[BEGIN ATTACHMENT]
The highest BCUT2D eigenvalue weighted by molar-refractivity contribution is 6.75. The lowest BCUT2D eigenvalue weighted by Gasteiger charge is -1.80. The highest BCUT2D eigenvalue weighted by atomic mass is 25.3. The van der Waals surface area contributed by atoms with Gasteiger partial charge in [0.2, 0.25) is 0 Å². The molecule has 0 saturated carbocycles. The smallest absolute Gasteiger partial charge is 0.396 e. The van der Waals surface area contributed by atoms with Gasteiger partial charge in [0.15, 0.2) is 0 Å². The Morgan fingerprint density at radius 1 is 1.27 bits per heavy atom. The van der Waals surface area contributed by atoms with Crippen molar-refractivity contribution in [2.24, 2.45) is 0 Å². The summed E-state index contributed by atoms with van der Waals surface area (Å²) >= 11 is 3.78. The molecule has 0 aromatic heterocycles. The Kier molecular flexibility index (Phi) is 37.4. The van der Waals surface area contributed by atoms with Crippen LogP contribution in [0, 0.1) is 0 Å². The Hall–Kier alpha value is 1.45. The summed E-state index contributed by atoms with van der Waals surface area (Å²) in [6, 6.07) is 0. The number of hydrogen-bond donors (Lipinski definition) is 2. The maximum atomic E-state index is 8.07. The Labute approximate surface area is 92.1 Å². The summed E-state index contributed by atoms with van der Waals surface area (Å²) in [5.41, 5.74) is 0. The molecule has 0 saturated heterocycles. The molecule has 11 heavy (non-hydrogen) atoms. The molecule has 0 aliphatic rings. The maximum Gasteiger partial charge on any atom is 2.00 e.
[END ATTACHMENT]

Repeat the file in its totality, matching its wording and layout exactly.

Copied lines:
The highest BCUT2D eigenvalue weighted by molar-refractivity contribution is 6.75. The lowest BCUT2D eigenvalue weighted by Gasteiger charge is -1.80. The highest BCUT2D eigenvalue weighted by atomic mass is 25.3. The van der Waals surface area contributed by atoms with Gasteiger partial charge in [0.2, 0.25) is 0 Å². The molecule has 0 saturated carbocycles. The smallest absolute Gasteiger partial charge is 0.396 e. The van der Waals surface area contributed by atoms with Gasteiger partial charge in [0.15, 0.2) is 0 Å². The Morgan fingerprint density at radius 1 is 1.27 bits per heavy atom. The van der Waals surface area contributed by atoms with Crippen molar-refractivity contribution in [2.24, 2.45) is 0 Å². The summed E-state index contributed by atoms with van der Waals surface area (Å²) >= 11 is 3.78. The molecule has 0 aromatic heterocycles. The Kier molecular flexibility index (Phi) is 37.4. The van der Waals surface area contributed by atoms with Crippen LogP contribution in [0, 0.1) is 0 Å². The Hall–Kier alpha value is 1.45. The summed E-state index contributed by atoms with van der Waals surface area (Å²) in [6, 6.07) is 0. The number of hydrogen-bond donors (Lipinski definition) is 2. The maximum atomic E-state index is 8.07. The Labute approximate surface area is 92.1 Å². The summed E-state index contributed by atoms with van der Waals surface area (Å²) in [5.41, 5.74) is 0. The molecule has 0 saturated heterocycles. The molecule has 11 heavy (non-hydrogen) atoms. The molecule has 0 aliphatic rings. The maximum Gasteiger partial charge on any atom is 2.00 e.